Meanwhile, neuroscientist Miguel Nicolelis said recently that such technologies would be virtually impossible. 

 

'The brain is not computable and no engineering can reproduce it,' he said. 

 

'You can have all the computer chips in the world and you won't create a consciousness,' he added. 

 

'We basically can't live without our cellphones, our digital devices,' said Dr Maes, a professor of media arts and sciences.

 

'But at the moment, the use of those devices is very disruptive. 

 

'If I want to look something up that's relevant to a conversation I'm having, I have to find my phone and type in the passcode and open an app and type in some search keyword, and the whole thing requires that I completely shift attention from my environment and the people that I'm with to the phone itself', she said.

 

With this device, users can still benefit from such a device but in a way that lets them remain in the present, she said. 

 

Researchers described their device in a paper presented at the Association for Computing Machinery's ACM Intelligent User Interface conference.

 

'We're in the middle of collecting data, and the results look nice,' Mr Kapur said.

 

'I think we'll achieve full conversation some day.'

 

These are not the only researchers looking to develop mind-reading devices.  

 

Other companies, such as Elon Musk's Neuralink, are also developing 'Matrix' style computer-brain interfaces to give people advanced mental abilities.

Other companies, such as Elon Musk's Neuralink, are also developing 'Matrix' style computer-brain interfaces to give people advanced mental abilities. It was revealed last month that Musk  (pictured) might already be testing his Neuralink mind-reading device on animals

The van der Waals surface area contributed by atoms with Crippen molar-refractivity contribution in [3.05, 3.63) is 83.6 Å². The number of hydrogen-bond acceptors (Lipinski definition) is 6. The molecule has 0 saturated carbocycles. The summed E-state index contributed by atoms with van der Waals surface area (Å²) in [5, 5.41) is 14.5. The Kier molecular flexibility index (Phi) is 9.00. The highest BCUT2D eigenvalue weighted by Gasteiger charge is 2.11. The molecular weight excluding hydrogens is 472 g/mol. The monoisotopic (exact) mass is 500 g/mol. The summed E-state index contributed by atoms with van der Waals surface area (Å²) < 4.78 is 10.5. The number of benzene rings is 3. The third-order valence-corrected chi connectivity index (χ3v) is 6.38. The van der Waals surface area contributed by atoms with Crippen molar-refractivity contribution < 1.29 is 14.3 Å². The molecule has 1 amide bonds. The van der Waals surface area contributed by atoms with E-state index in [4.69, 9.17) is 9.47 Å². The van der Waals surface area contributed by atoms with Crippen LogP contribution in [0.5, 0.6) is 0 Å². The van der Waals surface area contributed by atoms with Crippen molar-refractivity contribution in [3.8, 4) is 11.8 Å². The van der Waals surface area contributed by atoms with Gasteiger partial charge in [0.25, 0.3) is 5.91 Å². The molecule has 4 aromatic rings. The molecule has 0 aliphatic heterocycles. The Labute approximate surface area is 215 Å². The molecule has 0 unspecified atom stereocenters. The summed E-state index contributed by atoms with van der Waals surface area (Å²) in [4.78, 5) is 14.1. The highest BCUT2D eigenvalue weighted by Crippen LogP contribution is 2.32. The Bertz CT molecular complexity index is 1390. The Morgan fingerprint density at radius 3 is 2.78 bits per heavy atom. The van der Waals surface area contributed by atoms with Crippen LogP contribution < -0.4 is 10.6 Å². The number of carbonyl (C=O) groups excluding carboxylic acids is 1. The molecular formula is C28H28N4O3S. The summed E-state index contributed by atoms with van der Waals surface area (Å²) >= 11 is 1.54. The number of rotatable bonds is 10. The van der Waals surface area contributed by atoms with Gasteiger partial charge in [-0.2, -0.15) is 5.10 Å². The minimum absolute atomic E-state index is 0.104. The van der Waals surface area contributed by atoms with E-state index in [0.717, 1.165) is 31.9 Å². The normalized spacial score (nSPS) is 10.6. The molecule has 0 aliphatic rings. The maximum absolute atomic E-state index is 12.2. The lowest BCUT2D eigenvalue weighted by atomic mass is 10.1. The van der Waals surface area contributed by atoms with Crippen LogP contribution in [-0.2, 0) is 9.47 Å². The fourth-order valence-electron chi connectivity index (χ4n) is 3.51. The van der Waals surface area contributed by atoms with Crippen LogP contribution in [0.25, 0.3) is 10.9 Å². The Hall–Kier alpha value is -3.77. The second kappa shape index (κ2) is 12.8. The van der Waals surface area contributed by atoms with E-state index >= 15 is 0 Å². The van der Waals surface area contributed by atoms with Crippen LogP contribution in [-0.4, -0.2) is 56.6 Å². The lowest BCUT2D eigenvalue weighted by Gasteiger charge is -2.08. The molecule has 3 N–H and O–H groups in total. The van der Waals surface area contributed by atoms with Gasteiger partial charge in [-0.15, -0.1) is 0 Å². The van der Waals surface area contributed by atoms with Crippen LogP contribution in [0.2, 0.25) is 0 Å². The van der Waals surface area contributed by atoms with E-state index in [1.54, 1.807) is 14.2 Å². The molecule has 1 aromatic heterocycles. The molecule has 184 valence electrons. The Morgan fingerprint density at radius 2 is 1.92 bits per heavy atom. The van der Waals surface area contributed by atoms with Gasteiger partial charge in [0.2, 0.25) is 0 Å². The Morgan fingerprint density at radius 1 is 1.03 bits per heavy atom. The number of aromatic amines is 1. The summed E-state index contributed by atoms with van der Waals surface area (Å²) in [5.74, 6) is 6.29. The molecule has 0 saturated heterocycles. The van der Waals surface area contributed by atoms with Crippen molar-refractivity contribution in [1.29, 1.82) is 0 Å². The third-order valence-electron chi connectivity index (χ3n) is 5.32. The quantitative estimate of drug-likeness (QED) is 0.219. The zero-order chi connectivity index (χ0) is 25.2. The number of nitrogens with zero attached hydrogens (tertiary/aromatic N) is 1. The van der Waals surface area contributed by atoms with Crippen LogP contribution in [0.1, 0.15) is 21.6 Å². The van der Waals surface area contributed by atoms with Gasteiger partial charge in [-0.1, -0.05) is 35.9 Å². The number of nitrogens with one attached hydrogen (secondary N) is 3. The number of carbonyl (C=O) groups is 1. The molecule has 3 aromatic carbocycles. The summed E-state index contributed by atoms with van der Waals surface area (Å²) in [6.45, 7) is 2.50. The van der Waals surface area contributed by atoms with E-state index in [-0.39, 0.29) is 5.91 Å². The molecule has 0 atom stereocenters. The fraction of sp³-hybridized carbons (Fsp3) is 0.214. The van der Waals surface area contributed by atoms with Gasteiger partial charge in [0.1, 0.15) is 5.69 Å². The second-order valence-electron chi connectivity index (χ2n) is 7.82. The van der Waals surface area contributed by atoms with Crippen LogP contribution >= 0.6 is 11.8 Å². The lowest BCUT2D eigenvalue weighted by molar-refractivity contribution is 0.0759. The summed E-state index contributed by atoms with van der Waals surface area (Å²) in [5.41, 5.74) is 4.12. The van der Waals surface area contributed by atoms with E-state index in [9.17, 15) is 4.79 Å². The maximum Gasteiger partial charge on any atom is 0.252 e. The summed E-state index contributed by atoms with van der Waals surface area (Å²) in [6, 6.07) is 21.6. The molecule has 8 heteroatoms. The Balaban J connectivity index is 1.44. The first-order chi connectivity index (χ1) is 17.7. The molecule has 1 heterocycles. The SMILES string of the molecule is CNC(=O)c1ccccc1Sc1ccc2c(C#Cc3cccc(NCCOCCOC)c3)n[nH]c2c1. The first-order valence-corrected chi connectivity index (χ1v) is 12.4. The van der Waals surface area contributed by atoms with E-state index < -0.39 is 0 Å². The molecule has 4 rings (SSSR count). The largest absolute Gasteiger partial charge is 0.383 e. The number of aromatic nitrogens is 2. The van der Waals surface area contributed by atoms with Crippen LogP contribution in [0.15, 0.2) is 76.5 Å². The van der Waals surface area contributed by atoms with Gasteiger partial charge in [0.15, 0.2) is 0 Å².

It was revealed last month that Musk might already be testing his Neuralink mind-reading device on animals.

 

Devices being developed by the firm are designed to give people advanced mental abilities, which Musk says will let humanity keep up with future 'god-like' AI systems.

 

City planning documents submitted by the company reveal plans for 'a small operating room for in vivo testing, and a small room to house rodents.'

 

It is not known what the tests involved, whether they actually took place, or if they are on-going, as Neuralink has refused to comment on the matter.

 

Unlike his prominent work with Tesla, SpaceX and Hyperloop, Musk has been unusually quiet about Neuralink.

 

Very little is known about the exact nature of the work being undertaken by the firm, beyond the fact it is attempting to develop 'ultra high bandwidth brain-machine interfaces to connect humans and computers'.

 

Some suspect this may be to avoid discussing the animal testing that will be necessary to bring the firm's products to market.